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Get Ready for Obama’s First Term



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Barack Obama has won reelection. Will America now lose its distinct characteristics and be transformed into a Euro-style welfare state? Quite possibly, yet there remains one way out. At this point, only a sweeping new grassroots rebellion on the model of the Tea Party could change things. In the wake of a presidential election so discouraging for conservatives, a massive new tea-party wave may not appear to be in the cards. Yet a resurgent second-term challenge to Obama from populist conservatives is far more likely than it seems.

That’s because the president’s first term hasn’t really happened yet, at least not in the conventional sense. Ordinarily, a president enacts various policies in his first term, the public test-drives the changes, and the president’s reelection campaign is a referendum on those new policies. The difference in Obama’s case is that in order to secure reelection, he has backloaded nearly all of his most transformative and controversial changes into a second term. Obama’s next term will actually put into effect health-care reform, Dodd-Frank, and a host of other highly controversial policies that are already surging through the pipeline yet still barely known to the public.

Obama’s transformative changes to date have been far more theory than practice. While reelection may bring sullen public acceptance when Obama’s most controversial policies actually take effect, the reverse is equally possible. Once people actually begin to experience de facto health-care rationing, for example, they might get even angrier than they were in 2009–2010, when rationing was only a prospect. The same principle applies to a host of other issues (cap-and-trade via regulation, financial regulations, comprehensive immigration reform, national school curricula, urban-suburban policy). And this time, the public could be angered not only by the policies, but by growing recognition that actual enactment of Obama’s agenda was delayed for political purposes.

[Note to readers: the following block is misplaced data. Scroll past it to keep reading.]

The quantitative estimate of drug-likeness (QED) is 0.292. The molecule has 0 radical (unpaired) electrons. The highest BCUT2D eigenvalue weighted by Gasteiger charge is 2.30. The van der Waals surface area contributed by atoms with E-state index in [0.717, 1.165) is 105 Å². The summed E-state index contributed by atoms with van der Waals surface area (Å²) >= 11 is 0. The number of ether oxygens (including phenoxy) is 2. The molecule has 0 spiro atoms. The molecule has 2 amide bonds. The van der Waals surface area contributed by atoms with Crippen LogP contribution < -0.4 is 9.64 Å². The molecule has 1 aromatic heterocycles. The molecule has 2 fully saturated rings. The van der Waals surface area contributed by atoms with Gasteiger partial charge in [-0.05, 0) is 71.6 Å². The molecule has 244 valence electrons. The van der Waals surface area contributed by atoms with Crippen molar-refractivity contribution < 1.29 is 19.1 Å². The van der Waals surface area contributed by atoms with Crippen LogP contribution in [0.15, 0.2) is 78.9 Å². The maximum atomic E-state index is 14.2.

The fact that Obama has only very narrowly secured reelection — unusual, since reelected presidents normally expand their initial electoral margins — might seem to contradict this high-conflict scenario. You can certainly argue that a barely-reelected president would be smart to pull in his horns and govern from the middle. Yet that’s not who Barack Obama is, and it’s certainly not the premise upon which he ran his campaign. Obama took the intentionally risky path of alienating half the country with an in-your-face negative campaign because he believed that demographics now allow him to cobble together a leftist majority in support of transformative change. Whether that demographic vision is accurate or not, Obama and his advisers believe that it is, and so will govern with relative disregard for opposition, however vocal.

The reelection of a Republican House of Representatives might also seem to have a moderating impact on the president, and to a limited degree it does. Yet Obama has cast aside conventional restraints on executive power with his pre-election orders on welfare reform and immigration. He will thus interpret reelection as a license to rule by executive order — well beyond the traditional limits on executive power. In the absence of intense populist pressure on a Congress facing another tea-party electoral wave in 2014, it will be impossible to prevent Obama from abusing his executive authority.

Even the conventional post-election honeymoon period may be short-lived. A huge controversy over the fiscal cliff looms in the lame-duck session of Congress. Obama has predicted that in the wake of his reelection, the Republican “fever” will break. Given the stakes, his conduct of this campaign, and Obama’s evident transformative intentions, a bitter showdown is more probable.

The long and short of it is that President Obama has won reelection, but in a way likely to propel national polarization well beyond its current level. By delaying his most controversial policy changes to a second term, laying the basis for (arguably unconstitutional) rule by executive order, and running a negative campaign designed to realign the electorate leftward, Obama has laid the foundation for a high-conflict future. What’s more, he knows it, and he’s ready for it. Obama is willing to pay the price of national division for the sake of making the transformative changes he seeks. So a massive increase in polarization is exactly what we’re likely to get.

To put it another way, because the public has never truly seen the changes he’s enacted put into practice, Obama has an exceedingly tenuous mandate. But he doesn’t care. All Obama wants to do is to squeak by, after which he plans to depend on shifting demographics to cement his sweeping transformation in place. The question is, have Americans really changed as much as Obama thinks, or will the actual arrival of his long-delayed first-term agenda in his second term set off a populist movement that brings his plans to a halt?



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